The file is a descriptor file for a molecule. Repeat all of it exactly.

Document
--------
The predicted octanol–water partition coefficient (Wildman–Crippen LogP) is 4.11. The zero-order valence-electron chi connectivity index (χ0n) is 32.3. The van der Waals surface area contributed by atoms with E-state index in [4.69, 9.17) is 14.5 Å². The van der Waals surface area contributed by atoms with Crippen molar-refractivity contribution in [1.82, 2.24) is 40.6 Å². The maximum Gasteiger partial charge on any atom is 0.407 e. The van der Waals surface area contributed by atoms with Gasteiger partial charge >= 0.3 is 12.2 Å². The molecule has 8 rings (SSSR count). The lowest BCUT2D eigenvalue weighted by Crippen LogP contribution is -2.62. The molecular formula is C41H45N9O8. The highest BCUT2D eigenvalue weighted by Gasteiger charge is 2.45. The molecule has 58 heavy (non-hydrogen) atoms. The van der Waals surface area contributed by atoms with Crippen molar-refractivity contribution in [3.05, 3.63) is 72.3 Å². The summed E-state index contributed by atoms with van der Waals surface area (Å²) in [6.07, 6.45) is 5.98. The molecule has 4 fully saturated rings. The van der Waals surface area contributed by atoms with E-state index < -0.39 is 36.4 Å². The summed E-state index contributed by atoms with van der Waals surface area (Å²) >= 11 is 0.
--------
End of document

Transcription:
The predicted octanol–water partition coefficient (Wildman–Crippen LogP) is 4.11. The zero-order valence-electron chi connectivity index (χ0n) is 32.3. The van der Waals surface area contributed by atoms with E-state index in [4.69, 9.17) is 14.5 Å². The van der Waals surface area contributed by atoms with Crippen molar-refractivity contribution in [1.82, 2.24) is 40.6 Å². The maximum Gasteiger partial charge on any atom is 0.407 e. The van der Waals surface area contributed by atoms with Gasteiger partial charge >= 0.3 is 12.2 Å². The molecule has 8 rings (SSSR count). The lowest BCUT2D eigenvalue weighted by Crippen LogP contribution is -2.62. The molecular formula is C41H45N9O8. The highest BCUT2D eigenvalue weighted by Gasteiger charge is 2.45. The molecule has 58 heavy (non-hydrogen) atoms. The van der Waals surface area contributed by atoms with Crippen molar-refractivity contribution in [3.05, 3.63) is 72.3 Å². The summed E-state index contributed by atoms with van der Waals surface area (Å²) in [6.07, 6.45) is 5.98. The molecule has 4 fully saturated rings. The van der Waals surface area contributed by atoms with E-state index < -0.39 is 36.4 Å². The summed E-state index contributed by atoms with van der Waals surface area (Å²) >= 11 is 0.